April 19, 2024

They make good, often great, money — some in the millions and millions — and their livelihood is playing a game.

But their futures typically are etched in sand, with the tide always threatening to rush in with little notice.

“It’s a strange life to live,” Chargers tight end Gerald Everett said. “It’s a strange career to have. Most people will never understand that. But that’s just the nature of our profession, the politics and everything else that goes into it.”

So here the Chargers are, with two games remaining in a season that has soured, a group originally built to last falling apart after just a few months.

In barely a week, all the brotherhood preached and practiced, all the bonds formed as the foundation for success will be pushed to the edge as the franchise readies for a reset that could be substantial.

“That’s the business we signed up for,” safety Alohi Gilman said. “It’s a little nuts, yeah, but we all know this is part of the deal. It’s a risky business, I guess you could say.”

Brandon Staley already has been fired as head coach and Tom Telesco as general manager. Everett and Gilman are among the team’s 20 pending unrestricted free agents.

Even the veterans signed beyond this year — including Khalil Mack, Joey Bosa, Keenan Allen, Mike Williams and Eric Kendricks — face uncertainty as the Chargers’ new leadership must look for financial flexibility.

The team is projected to be nearly $35 million over the salary cap entering next season, according to the website overthecap. Only three teams — Miami, Buffalo and New Orleans — are in worse shape.

“We don’t even know what might happen tomorrow,” Everett said. “We just lost our head coach, so … All you can do is do your job, your job that day, whatever it is.”

Chargers tight end Gerald Everett (left) said he had a good relationship with now-fired coach Brandon Staley.

Chargers tight end Gerald Everett (left) said he had a good relationship with now-fired coach Brandon Staley.

(Ashley Landis / Associated Press)

Everett talked about being a Charger because of his relationship with Staley, the two having been together with the 2020 Rams. Then he referenced another former Ram, Sebastian Joseph-Day, who’s also already gone.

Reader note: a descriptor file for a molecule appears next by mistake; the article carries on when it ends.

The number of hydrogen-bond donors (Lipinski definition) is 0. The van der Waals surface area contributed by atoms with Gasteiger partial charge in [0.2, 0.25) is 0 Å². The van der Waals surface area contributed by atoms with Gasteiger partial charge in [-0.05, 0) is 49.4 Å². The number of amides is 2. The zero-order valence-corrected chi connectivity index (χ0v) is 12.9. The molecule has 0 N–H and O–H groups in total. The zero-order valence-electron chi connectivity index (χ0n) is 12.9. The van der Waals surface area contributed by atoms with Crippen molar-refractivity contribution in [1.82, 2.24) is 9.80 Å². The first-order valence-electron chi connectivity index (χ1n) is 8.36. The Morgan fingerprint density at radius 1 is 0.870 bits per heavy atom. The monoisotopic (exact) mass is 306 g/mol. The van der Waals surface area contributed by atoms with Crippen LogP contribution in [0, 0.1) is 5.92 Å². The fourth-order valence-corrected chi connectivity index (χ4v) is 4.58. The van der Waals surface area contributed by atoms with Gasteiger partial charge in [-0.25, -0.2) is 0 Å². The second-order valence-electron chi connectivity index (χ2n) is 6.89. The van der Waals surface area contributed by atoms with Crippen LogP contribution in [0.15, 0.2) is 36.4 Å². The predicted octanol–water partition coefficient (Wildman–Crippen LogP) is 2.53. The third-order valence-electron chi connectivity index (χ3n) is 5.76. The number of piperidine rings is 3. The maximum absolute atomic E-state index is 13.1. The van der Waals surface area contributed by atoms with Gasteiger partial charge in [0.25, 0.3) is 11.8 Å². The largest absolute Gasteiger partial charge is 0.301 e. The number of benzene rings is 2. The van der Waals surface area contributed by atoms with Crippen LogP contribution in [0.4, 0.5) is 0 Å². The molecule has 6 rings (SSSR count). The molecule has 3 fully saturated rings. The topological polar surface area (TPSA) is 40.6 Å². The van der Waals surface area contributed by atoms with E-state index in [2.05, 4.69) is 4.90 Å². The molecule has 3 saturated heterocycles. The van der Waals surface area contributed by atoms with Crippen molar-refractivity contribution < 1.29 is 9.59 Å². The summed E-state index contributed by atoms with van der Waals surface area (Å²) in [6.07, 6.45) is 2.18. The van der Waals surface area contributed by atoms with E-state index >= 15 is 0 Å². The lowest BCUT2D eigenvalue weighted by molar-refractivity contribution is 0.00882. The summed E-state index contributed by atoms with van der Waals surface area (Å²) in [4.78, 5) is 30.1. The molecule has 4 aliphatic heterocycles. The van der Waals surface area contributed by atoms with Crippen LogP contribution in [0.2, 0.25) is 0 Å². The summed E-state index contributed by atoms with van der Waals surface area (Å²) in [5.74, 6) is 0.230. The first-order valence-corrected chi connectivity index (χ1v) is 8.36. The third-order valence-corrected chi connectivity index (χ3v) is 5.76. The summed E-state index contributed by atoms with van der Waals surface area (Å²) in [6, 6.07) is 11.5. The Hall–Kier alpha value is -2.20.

One day, the defensive lineman was a team captain and the next the nameplate above the locker he occupied for nearly two seasons was blank after the Chargers released Joseph-Day three days before Christmas.

“Something like that is always surprising to me,” Everett said. “But that’s what this business is about sometimes.”

The Chargers will travel to Denver for their final road game Sunday, matched against a Broncos team that just basically announced it no longer had interest in quarterback Russell Wilson.

That’s the same Wilson who interested Denver enough just 16 months ago for the sides to agree on a five-year extension, a deal that doesn’t technically start until next season, when Wilson almost certainly will be playing for someone else.

In a sport where fortunes can shift that rapidly at the most important position, an entire offseason of potential change can resonate through every corner of a locker room.

Chargers safety Alohi Gilman (32) yells to fans before a game against the Miami Dolphins.

Chargers safety Alohi Gilman says life in the NFL is “crazy sometimes.”

(Robert Gauthier / Los Angeles Times)

“My parents always ask me about it,” Gilman said. “It’s like, ‘Why are you doing this?’ It is crazy sometimes.”

Players are in place, in pro sports, to be replaced. When the Chargers drafted Gilman in the sixth round in 2020, they had three established safeties on the roster and then signed a fourth in September.

Since Gilman arrived, they’ve drafted two more safeties and signed five others as free agents.

One of the most permanent fixtures on the Chargers’ defense over the last six years has been one of those safeties — Derwin James Jr. He remains the NFL’s highest paid at his position, his deal featuring an average annual value of $19 million.

Yet, in the Chargers’ Week 16 loss to Buffalo, James went from being a fixture to being a spectator during some crucial moments of the fourth quarter as the team subbed him out.

If there ever was a moment for all the Chargers not named Justin Herbert to contemplate their futures with the franchise, James’ first career benching had to be it.

“We all think about it, all the changes that come every year,” Everett said. “It’s inevitable. But, in most cases, it’s something you can’t really control.”

The Chargers are playing for an interim head coach in Giff Smith and for one another. There’s nothing else left.

Long-time backup Easton Stick will make his third career start in place of the injured Herbert. Stick is another one approaching unrestricted free agency.

He said he’s too focused on the next game to worry about anything as distant as even next week.

“Everybody has a situation like that,” Stick said. “Everybody’s playing for something. Everybody’s contract is different. I’m just trying to go out there and play really good football for Giff, for the organization and for the guys in the locker room.”

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